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Expectations Vs. Reality | Nourish International

September 10, 2012 | Posted in 2012, OSU, Uganda | By

Many of us had differing expectations for what our project might entail and how our plans would unfold.

HIV Testing and Counseling:

Initially we bought 500 HIV testing kits that would be administered to the locals two days per week. At first, we were not sure whether or not we would be the ones administering the tests, as none of us had ever tested for HIV before and did not know the proper procedure. However, we soon learned that hired lab technicians would be the ones conducting the tests.

We were astonished that after the first three or four weeks, we had already tested 500 people and were out of testing kits. This kind of turnout was not expected within the first half of the trip, nor was it planned for. However, we were excited that so many people travelled out of their way to be tested. Our expectation of testing 500 people for HIV was achieved within the first half of the trip, and we planned to purchase more testing kits, however our budget did not allow it. It was a great feeling knowing that we helped so many people and may have even saved their lives.

Personal Hygiene and Sanitation Education:

Before the trip, our plan was to educate the community in proper sanitation education and personal hygiene once per week. Our host informed us that our common knowledge would be enough. As a group, we thought that we would be trained in what we should be teaching the community during our orientation which was supposed to be held during the first full day that we were in Oyam. However, we did not have an elaborate orientation and were still unsure of exactly what we should be teaching.

On the first day of sanitation education, we conveyed to the community what we knew about sanitation practices and asked them questions regarding their everyday personal hygiene. We also used this chance as an opportunity to visit the sites in which we would be possibly building our five latrines. However, after this first day, we did not reserve a full day for sanitation and personal hygiene education but rather blended it in with our Friday task. This did not align with our expectations, but we knew some things would not go according to plan and that we would have to adjust.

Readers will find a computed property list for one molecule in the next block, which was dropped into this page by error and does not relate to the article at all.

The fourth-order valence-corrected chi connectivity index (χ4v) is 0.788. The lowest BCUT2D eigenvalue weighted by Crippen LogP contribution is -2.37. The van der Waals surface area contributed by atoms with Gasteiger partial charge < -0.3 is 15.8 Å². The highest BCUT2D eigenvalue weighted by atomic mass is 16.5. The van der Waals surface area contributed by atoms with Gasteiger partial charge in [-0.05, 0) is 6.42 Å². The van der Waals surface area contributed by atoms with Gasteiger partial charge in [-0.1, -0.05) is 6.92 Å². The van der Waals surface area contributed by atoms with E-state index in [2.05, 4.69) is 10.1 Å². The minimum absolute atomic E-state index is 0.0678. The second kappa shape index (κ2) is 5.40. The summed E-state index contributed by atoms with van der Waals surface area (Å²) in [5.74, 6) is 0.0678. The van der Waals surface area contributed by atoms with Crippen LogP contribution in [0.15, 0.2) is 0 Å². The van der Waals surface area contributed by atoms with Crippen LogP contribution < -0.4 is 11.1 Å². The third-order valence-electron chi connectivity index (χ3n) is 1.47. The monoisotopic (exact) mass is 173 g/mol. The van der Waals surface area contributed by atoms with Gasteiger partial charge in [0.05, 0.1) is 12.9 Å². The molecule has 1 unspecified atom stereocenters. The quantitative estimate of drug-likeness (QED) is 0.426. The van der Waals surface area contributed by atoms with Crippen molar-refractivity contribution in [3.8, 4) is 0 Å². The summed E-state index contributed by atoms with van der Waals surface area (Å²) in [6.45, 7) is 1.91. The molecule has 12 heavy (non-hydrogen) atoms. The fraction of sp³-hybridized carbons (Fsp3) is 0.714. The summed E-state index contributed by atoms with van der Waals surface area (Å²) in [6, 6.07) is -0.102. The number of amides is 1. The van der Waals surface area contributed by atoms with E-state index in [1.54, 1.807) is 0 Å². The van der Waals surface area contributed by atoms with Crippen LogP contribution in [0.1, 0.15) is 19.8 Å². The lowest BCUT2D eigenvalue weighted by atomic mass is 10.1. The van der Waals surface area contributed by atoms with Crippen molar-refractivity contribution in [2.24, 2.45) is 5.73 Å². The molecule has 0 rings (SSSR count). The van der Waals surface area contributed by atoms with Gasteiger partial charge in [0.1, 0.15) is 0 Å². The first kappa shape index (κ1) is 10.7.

Construction of the Pit Latrines:

     Our expectations of the pit latrines were far different from what they actually were. In regards to the digging dimensions, I think most of us pictured a 5’ x 5’ hole, or something close to this size, about 10-15 feet deep in which more than one person could be digging simultaneously. However, on our first day of construction, we realized that the hole was to be about 7 feet in length and about 2 ½ feet wide, much smaller than we imagined. With these smaller dimensions, only one person could be digging at a time and it would take much longer to complete than we thought. We also didn’t realize how many steps were involved in finishing a pit latrine:  digging, covering the hole, making bricks, building up the brick walls, roofing, and finally plastering and adding a door.

On our first day, we expected to work hard and finish the digging aspect. When we arrived, the community members were hesitant to let us do any of the work because they did not want us to hurt ourselves (blisters and soreness). However, after explaining to our host that we were more than willing to help, we took a more active role in the construction of the latrines, drying racks, and trash pits throughout the remainder of the trip. However, despite our hard work, we were unable to finish all five pit latrines.